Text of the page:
Thirty years ago, on 7 November 1991 at a conference of South African churches held at Hunters Rest in Rustenburg, the well-known Stellenbosch theologian, prof. W.D. Jonker, made a statement that reverberated around the world:
I confess before you and before the Lord, not only my own sin and guilt, and my personal responsibility for the political, social, economic and structural wrongs that have been done to many of you, and the results of which you and our whole country are still suffering from, but vicariously I dare also to do that in the name of the DRC of which I am a member, and for the Afrikaner people as a whole. I have the liberty to do just that, because the DRC at its latest synod has declared apartheid a sin and confessed its own guilt of negligence in not warning against it and distancing itself from it long ago.
It is worth noting that he unambiguously confessed that apartheid was a sin – and that he did so not only on his own behalf, but also on behalf of the Dutch Reformed Church (DRC) as well as the Afrikaner nation.
At the time it was, to say the least, a controversial statement to make. His actions were commended in some circles in South Africa, especially by the English press, but also by the overseas press. They hailed it as a watershed moment in the history of South Africa as a whole, but especially of the so-called “leper church” – the Dutch Reformed Church. Henceforth the DRC would no longer be an outcast in the ecumenical world, but would gradually be welcomed back into the fold.
Although a substantial number of clergy and members of the DRC supported Jonker, a significant number of the rank and file and, notably, some of the leading clergy of the DRC, condemned the confession. They accused Jonker of having changed his theological stance, of being a liberalist and of being motivated by a theological shift to the left. They were convinced that he had embraced the theology of the revolution and/or the liberation theology.
This article investigates whether these accusations can be substantiated. Did Jonker indeed shift from the reformed theological point of view which he had initially endorsed to a theology not only foreign to his very own schooling, but also to the doctrine of the DRC? Or was his confession the ripened fruit of the theology with which he had served the DRC as lecturer and minister of religion? Like any true academic, Jonker had indeed developed, but the question is: Did he digress from the beaten track? Or can a trajectory in his works be identified that clearly indicates that Jonker’s ecclesiology had influenced him so deeply that he confessed, driven by his own conviction, without changing the fundamentals of his theology at all?
Considering these questions, this article traces the development and trajectory of Jonker’s theology. He grew up as a so-called “poor white” (Afrikaans: armblanke) in a typically “nationalistic” (that is, supporters of the National Party and apartheid) and deeply religious household. Jonker attended the University of Pretoria – significantly called the “Voortrekker-universiteit” in those days – for his BA, MA and BD degrees, all of which he obtained with distinction. His studies brought him in close contact with two minsters known for their anti-apartheid stance, the reverends Ben Marais and Beyers Naudé. Although they influenced him, he did not consciously change his views to the point that he would, in later years, make the confession at Rustenburg.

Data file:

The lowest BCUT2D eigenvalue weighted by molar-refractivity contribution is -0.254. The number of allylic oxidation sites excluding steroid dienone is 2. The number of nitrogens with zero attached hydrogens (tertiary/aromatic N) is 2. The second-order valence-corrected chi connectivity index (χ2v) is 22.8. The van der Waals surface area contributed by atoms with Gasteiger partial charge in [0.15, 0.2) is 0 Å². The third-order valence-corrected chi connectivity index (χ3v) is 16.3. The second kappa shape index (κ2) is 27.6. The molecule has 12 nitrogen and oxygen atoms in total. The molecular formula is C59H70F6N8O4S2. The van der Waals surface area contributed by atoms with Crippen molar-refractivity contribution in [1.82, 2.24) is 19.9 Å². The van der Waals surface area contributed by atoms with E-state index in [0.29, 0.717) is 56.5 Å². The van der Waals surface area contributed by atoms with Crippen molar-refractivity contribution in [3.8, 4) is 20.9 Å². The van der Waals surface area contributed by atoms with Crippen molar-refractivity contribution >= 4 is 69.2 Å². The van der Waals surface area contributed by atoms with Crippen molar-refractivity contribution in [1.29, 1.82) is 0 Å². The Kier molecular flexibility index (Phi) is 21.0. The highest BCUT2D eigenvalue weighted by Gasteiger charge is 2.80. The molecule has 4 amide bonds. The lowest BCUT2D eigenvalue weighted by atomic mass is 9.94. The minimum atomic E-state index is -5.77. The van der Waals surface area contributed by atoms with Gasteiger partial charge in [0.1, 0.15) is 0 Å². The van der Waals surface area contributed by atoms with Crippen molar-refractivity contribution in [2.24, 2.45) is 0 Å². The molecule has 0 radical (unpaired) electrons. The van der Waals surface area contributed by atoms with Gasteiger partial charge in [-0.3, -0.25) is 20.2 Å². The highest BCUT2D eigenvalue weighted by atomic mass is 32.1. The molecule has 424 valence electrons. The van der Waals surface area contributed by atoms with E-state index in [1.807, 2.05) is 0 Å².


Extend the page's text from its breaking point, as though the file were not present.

There can be no doubt that his promotor at the Vrije Universiteit in Amsterdam, prof. G.C. Berkouwer, influenced him in a significant way, but the final shift cannot be ascribed to Berkouwer’s influence. Jonker also attended a semester of lectures by Karl Barth in Basel. Barth opened Jonker’s eyes to the dangers of Christian philosophy. Barth’s standpoint was that Christian philosophy inevitably lead to bad theology, to natural theology, a theology that is not solely based on Scripture. It was the influence of Barth that led Jonker to oppose all types of theology that did not exclusively emanate from Scripture throughout his ministry until the end of his life.
This article shows that the final shift happened with the writing of his thesis, Mistieke liggaam en kerk in die Rooms-Katolieke teologie, on the true nature and being of the Church. The Church is the true “mystical” body of Christ Himself. Jonker concluded that all who receive the grace of God in and through Jesus Christ are incorporated into His body – irrespective of prerequisites for membership laid down by human beings (e.g. race in the South African context). The crux of the matter is that Jonker’s shift therefore was not to a position on the “left”, but to a truly reformed and biblical ecclesiology.
Through writing his thesis, Jonker gained clear insight into a well-grounded biblical-theological ecclesiology. In this article the trajectory of Jonker’s theology since the writing of his thesis is traced chronologically. It will indicate that Jonker’s doctoral studies equipped him to convey unequivocally to the DRC the message of the Gospel concerning her policy of separate churches for separate ethnic groups.
For Jonker, it was not solely an abstract theological or intellectual matter. The existence of separate churches in the family of Dutch Reformed churches – “churches” with the same confessions and polity – touched him on a personal level. Moreover, their economic, social, structural, political and especially emotional suffering made such a deep impression on him that he simply could not turn a blind eye or keep quiet about it.
His theology was not practised in an ivory tower but had a deep impact on himself and his career. He simply had to confess that separate churches for separate ethnic groups – ecclesiastical apartheid – is a sin.
Keywords: apartheid; Barth; confession; natural theology; Rustenburg; Vrije Universiteit